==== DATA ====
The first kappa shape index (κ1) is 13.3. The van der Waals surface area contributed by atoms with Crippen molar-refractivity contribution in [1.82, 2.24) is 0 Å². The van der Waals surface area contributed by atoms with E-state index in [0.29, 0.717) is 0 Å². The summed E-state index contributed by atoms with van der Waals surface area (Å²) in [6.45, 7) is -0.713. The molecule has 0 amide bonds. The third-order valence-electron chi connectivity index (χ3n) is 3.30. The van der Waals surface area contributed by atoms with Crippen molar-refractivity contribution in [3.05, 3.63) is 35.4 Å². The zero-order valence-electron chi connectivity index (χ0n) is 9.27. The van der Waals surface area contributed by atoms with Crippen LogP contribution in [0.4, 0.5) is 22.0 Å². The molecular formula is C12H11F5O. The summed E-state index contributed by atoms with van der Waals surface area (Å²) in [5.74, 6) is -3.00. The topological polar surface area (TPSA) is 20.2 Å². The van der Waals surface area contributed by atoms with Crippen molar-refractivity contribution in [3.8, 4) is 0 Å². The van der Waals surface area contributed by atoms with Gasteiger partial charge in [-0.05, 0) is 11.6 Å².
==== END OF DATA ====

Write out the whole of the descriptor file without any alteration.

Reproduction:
The first kappa shape index (κ1) is 13.3. The van der Waals surface area contributed by atoms with Crippen molar-refractivity contribution in [1.82, 2.24) is 0 Å². The van der Waals surface area contributed by atoms with E-state index in [0.29, 0.717) is 0 Å². The summed E-state index contributed by atoms with van der Waals surface area (Å²) in [6.45, 7) is -0.713. The molecule has 0 amide bonds. The third-order valence-electron chi connectivity index (χ3n) is 3.30. The van der Waals surface area contributed by atoms with Crippen molar-refractivity contribution in [3.05, 3.63) is 35.4 Å². The zero-order valence-electron chi connectivity index (χ0n) is 9.27. The van der Waals surface area contributed by atoms with Crippen LogP contribution in [0.4, 0.5) is 22.0 Å². The molecular formula is C12H11F5O. The summed E-state index contributed by atoms with van der Waals surface area (Å²) in [5.74, 6) is -3.00. The topological polar surface area (TPSA) is 20.2 Å². The van der Waals surface area contributed by atoms with Crippen molar-refractivity contribution in [3.8, 4) is 0 Å². The van der Waals surface area contributed by atoms with Gasteiger partial charge in [-0.05, 0) is 11.6 Å².